Higher than expected levels of sodium found in a 4.6 billion-year-old meteorite suggest that the dust clouds from which the building blocks of the Earth and neighboring planets formed were much denser than previously supposed. The study, by scientists from the Carnegie Institution, American Museum of Natural History, and U.S. Geological Survey, is published in the June 20 issue of Science.
Conel Alexander and Fred Ciesla of the Carnegie Institution's Department of Terrestrial Magnetism, with colleagues Jeffrey Grossman of the U.S. Geological Survey and Denton Ebel of the American Museum of Natural History, analyzed the sodium content of grains in objects called "chondrules" from the Semarkona meteorite, which fell in India in 1940. The Semarkona meteorite, like all other chondrule-bearing meteorites (known as chondrites), dates from the early stages of the solar system's formation. Unlike most others, however, its constituents have been relatively unaltered by heat and chemical changes over the more than four billion years since its origin, making it an important window into the early history of the solar system.
Chondrules, which make up 20 to 80% of the volume of chondrites, are round, roughly millimeter-sized objects made of glass and crystals. Chondrules are thought to have formed by flash heating of dust in the primordial solar system. From the types of minerals found in chondrules, scientists have determined that they formed at temperatures of up to nearly 2,000° C (3600° F). The source of this high heat, which would have affected vast areas of dust, is unknown. The heat would also be expected to have boiled off many of the volatile chemical elements, such as sodium, leaving the chondrules depleted in these elements.
But the chemical analyses by the research team found that the Semarkona chondrules had surprisingly high sodium abundances when they formed, indicating that sodium was not driven off. Rather, it remained at nearly constant levels during chondrule formation.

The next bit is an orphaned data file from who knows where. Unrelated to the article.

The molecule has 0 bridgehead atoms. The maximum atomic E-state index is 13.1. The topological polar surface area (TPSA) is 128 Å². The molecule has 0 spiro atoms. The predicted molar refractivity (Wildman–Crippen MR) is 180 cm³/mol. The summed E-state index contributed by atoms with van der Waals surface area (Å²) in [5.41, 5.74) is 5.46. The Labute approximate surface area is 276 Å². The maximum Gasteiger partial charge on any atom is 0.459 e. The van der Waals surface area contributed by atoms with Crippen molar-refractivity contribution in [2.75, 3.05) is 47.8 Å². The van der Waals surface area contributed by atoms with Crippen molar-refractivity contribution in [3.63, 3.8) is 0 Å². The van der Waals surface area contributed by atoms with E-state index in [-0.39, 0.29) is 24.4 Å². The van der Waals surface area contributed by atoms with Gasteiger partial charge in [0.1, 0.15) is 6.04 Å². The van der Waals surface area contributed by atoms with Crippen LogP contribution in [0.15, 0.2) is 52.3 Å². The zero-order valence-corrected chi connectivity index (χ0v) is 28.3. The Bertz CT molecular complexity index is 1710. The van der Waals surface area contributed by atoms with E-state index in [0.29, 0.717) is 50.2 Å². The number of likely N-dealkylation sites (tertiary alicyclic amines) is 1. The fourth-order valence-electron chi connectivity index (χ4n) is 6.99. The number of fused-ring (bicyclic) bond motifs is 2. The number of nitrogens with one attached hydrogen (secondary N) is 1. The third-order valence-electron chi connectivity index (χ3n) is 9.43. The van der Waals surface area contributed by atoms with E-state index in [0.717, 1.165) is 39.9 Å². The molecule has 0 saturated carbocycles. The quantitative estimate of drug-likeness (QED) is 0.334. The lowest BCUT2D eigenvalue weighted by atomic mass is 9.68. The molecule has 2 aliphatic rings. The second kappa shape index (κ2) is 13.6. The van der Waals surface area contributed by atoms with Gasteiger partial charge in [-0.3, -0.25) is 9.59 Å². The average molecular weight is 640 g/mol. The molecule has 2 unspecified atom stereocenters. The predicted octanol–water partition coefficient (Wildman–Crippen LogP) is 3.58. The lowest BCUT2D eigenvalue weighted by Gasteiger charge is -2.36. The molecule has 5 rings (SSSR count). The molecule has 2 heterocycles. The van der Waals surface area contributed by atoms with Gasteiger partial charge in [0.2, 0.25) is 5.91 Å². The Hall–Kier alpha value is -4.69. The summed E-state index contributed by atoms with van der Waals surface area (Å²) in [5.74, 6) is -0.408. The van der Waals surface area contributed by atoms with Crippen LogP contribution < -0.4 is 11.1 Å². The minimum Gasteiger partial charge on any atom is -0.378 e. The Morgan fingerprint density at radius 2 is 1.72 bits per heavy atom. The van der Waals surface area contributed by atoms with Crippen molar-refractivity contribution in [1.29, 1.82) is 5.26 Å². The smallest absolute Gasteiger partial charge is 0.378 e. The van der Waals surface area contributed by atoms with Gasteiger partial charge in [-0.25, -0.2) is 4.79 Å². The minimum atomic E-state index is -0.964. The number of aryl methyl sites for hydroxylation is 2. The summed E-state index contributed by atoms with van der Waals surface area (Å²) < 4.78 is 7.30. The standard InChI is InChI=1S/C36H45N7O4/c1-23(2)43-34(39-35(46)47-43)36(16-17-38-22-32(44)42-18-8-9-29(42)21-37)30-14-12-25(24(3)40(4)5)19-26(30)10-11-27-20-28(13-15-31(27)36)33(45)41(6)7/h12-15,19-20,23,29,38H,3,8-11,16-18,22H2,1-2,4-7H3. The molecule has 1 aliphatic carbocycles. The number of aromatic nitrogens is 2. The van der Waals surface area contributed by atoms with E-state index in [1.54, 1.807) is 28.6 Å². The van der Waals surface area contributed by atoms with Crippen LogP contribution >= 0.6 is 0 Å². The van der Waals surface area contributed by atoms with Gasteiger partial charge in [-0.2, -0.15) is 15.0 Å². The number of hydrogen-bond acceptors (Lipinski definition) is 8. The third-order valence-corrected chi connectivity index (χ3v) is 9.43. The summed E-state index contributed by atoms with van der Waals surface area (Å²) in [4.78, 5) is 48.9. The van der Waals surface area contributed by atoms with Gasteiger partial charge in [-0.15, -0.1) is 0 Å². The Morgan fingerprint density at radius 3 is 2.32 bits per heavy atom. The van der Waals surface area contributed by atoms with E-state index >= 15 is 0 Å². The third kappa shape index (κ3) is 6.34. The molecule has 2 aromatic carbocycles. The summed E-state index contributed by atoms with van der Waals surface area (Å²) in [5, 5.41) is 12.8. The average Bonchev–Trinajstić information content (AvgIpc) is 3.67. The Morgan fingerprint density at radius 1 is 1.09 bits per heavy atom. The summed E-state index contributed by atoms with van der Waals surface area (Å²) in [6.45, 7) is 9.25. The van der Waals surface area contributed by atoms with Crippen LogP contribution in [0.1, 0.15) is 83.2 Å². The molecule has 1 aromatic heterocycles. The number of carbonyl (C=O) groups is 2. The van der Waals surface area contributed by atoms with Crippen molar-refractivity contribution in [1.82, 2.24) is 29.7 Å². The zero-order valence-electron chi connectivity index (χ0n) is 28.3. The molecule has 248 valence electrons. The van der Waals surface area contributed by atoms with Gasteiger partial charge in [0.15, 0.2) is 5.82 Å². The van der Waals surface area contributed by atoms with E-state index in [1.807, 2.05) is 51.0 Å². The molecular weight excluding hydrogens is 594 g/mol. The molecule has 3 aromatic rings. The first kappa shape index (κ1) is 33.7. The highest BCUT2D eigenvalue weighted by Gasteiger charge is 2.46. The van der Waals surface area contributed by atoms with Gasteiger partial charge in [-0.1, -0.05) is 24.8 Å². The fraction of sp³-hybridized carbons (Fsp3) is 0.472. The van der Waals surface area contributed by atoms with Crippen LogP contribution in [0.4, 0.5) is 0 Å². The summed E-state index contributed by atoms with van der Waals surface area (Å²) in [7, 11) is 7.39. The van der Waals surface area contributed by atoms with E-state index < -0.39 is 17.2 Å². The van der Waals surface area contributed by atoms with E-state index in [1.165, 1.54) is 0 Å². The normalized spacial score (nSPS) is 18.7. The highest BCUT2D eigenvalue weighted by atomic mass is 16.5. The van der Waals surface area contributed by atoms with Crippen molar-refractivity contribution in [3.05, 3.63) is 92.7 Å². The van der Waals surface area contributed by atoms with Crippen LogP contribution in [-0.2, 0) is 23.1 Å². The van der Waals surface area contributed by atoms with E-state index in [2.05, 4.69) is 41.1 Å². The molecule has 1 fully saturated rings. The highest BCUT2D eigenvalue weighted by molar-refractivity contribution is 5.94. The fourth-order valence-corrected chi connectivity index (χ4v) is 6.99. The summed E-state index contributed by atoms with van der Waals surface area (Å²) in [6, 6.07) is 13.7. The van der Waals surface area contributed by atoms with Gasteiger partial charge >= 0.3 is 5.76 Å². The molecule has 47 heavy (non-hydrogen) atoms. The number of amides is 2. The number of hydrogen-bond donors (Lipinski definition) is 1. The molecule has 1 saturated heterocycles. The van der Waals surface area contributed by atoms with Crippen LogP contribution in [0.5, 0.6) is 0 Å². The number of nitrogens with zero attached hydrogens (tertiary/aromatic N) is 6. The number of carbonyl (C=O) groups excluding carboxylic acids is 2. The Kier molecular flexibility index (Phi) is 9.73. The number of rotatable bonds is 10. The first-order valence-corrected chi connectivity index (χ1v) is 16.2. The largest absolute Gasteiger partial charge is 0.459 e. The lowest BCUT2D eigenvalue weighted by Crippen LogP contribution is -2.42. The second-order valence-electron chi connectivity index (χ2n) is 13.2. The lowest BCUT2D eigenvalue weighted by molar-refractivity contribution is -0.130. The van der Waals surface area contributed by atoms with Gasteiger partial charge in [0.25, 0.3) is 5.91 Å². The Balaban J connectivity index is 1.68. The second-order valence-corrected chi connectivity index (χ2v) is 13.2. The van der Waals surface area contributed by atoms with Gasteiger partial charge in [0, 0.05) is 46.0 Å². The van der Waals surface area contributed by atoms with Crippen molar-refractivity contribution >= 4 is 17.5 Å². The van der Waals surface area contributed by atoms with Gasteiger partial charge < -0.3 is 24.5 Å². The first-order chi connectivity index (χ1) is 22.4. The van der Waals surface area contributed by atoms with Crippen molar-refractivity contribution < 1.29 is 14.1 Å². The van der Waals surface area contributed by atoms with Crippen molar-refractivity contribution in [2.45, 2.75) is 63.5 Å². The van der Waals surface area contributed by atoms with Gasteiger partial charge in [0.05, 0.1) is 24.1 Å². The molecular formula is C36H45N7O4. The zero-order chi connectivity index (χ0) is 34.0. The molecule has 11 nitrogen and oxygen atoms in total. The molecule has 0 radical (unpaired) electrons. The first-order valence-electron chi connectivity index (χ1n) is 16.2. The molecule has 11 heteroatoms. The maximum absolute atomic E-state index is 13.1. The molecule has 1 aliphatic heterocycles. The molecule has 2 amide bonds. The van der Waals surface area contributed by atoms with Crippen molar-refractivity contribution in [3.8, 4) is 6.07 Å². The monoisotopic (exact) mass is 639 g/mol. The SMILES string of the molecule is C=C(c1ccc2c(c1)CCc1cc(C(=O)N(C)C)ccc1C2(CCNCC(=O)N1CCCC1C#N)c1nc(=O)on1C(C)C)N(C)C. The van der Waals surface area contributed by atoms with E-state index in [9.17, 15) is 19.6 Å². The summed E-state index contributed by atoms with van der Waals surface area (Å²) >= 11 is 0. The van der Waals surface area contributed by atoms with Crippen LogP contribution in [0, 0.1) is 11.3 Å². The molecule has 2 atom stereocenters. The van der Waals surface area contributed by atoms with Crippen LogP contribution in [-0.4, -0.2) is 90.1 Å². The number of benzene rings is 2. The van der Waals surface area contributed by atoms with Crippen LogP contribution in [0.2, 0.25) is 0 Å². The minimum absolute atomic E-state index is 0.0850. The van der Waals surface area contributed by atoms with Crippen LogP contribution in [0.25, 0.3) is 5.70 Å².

"Chondrules formed as molten droplets produced by what was probably one of the most energetic processes that operated in the early solar system," says Alexander. "You would expect all the sodium to evaporate and be lost from the chondrules under such conditions. Instead, the sodium was retained. The chondrules stayed as effectively closed systems throughout the heating and melting."
The researchers determined that in order for the molten droplets that formed the chondrules to remain as closed systems and retain constant levels of sodium, the initial dust cloud must have been far denser than previously supposed. "If the droplets were crowded close enough together, then the sodium vapor in the spaces in between would reach a saturation point," says Alexander, "and that would prevent further evaporation."
To achieve this condition, the density of dust in the chondrule-forming regions of the early solar system must have been at least about 10 grams per cubic meter, and possibly much more. This is at least 100 times the densities considered by previous models of chondrule formation, which had assumed at most densities of only about 0.1 grams per cubic meter, and normally considerably less. At densities of 10 grams per cubic meter or more, regions only a few thousand kilometers across, small by astronomical standards, could collapse under their own gravity to make objects that would be 10s of kilometers across.
"What's notable about this result is that it raises the possibility that the formation of chondrules in these high-density regions was linked to the formation of kilometer-sized objects called planetesimals, which were the first stage in building Earth-like planets," says Alexander. "It will also help narrow down the possibilities for the cause of the heating that produced the chondrules, as well as the sizes of the regions where they formed. Heating chondrules to their peak temperatures and then quickly cooling them down when they are present at such high densities is a significant challenge for any mechanism proposed to explain chondrule origin. These tiny objects still have a lot to tell us about how our solar system took shape."
Source: Carnegie Institution
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